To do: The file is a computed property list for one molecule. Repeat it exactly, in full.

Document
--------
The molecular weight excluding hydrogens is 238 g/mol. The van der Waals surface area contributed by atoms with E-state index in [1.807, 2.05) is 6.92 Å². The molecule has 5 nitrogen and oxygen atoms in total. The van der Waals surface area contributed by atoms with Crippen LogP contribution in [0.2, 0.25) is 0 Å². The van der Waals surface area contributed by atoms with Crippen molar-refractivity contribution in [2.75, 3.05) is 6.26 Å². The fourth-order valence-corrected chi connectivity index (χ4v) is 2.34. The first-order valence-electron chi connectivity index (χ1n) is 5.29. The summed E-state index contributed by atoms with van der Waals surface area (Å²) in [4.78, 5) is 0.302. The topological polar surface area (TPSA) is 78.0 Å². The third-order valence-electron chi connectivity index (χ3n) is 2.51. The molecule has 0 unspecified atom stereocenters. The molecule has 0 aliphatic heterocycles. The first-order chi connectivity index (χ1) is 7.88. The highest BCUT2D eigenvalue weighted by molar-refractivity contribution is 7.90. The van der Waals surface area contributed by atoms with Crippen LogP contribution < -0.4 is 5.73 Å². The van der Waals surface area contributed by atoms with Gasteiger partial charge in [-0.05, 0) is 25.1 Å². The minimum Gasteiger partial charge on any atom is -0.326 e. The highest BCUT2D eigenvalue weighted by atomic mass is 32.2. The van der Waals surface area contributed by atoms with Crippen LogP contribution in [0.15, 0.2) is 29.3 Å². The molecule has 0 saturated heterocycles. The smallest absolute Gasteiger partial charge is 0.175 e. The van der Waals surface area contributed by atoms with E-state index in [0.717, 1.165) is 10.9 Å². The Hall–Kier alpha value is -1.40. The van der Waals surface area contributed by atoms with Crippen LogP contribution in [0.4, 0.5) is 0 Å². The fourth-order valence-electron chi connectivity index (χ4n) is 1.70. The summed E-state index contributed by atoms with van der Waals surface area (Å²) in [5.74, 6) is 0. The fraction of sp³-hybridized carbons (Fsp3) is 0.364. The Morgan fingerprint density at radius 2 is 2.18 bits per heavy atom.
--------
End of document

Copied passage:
The molecular weight excluding hydrogens is 238 g/mol. The van der Waals surface area contributed by atoms with E-state index in [1.807, 2.05) is 6.92 Å². The molecule has 5 nitrogen and oxygen atoms in total. The van der Waals surface area contributed by atoms with Crippen LogP contribution in [0.2, 0.25) is 0 Å². The van der Waals surface area contributed by atoms with Crippen molar-refractivity contribution in [2.75, 3.05) is 6.26 Å². The fourth-order valence-corrected chi connectivity index (χ4v) is 2.34. The first-order valence-electron chi connectivity index (χ1n) is 5.29. The summed E-state index contributed by atoms with van der Waals surface area (Å²) in [4.78, 5) is 0.302. The topological polar surface area (TPSA) is 78.0 Å². The third-order valence-electron chi connectivity index (χ3n) is 2.51. The molecule has 0 unspecified atom stereocenters. The molecule has 0 aliphatic heterocycles. The first-order chi connectivity index (χ1) is 7.88. The highest BCUT2D eigenvalue weighted by molar-refractivity contribution is 7.90. The van der Waals surface area contributed by atoms with Crippen LogP contribution < -0.4 is 5.73 Å². The van der Waals surface area contributed by atoms with Gasteiger partial charge in [-0.05, 0) is 25.1 Å². The minimum Gasteiger partial charge on any atom is -0.326 e. The highest BCUT2D eigenvalue weighted by atomic mass is 32.2. The van der Waals surface area contributed by atoms with Crippen LogP contribution in [0.15, 0.2) is 29.3 Å². The molecule has 0 saturated heterocycles. The smallest absolute Gasteiger partial charge is 0.175 e. The van der Waals surface area contributed by atoms with E-state index in [0.717, 1.165) is 10.9 Å². The Hall–Kier alpha value is -1.40. The van der Waals surface area contributed by atoms with Crippen LogP contribution in [0.4, 0.5) is 0 Å². The fourth-order valence-electron chi connectivity index (χ4n) is 1.70. The summed E-state index contributed by atoms with van der Waals surface area (Å²) in [5.74, 6) is 0. The fraction of sp³-hybridized carbons (Fsp3) is 0.364. The Morgan fingerprint density at radius 2 is 2.18 bits per heavy atom.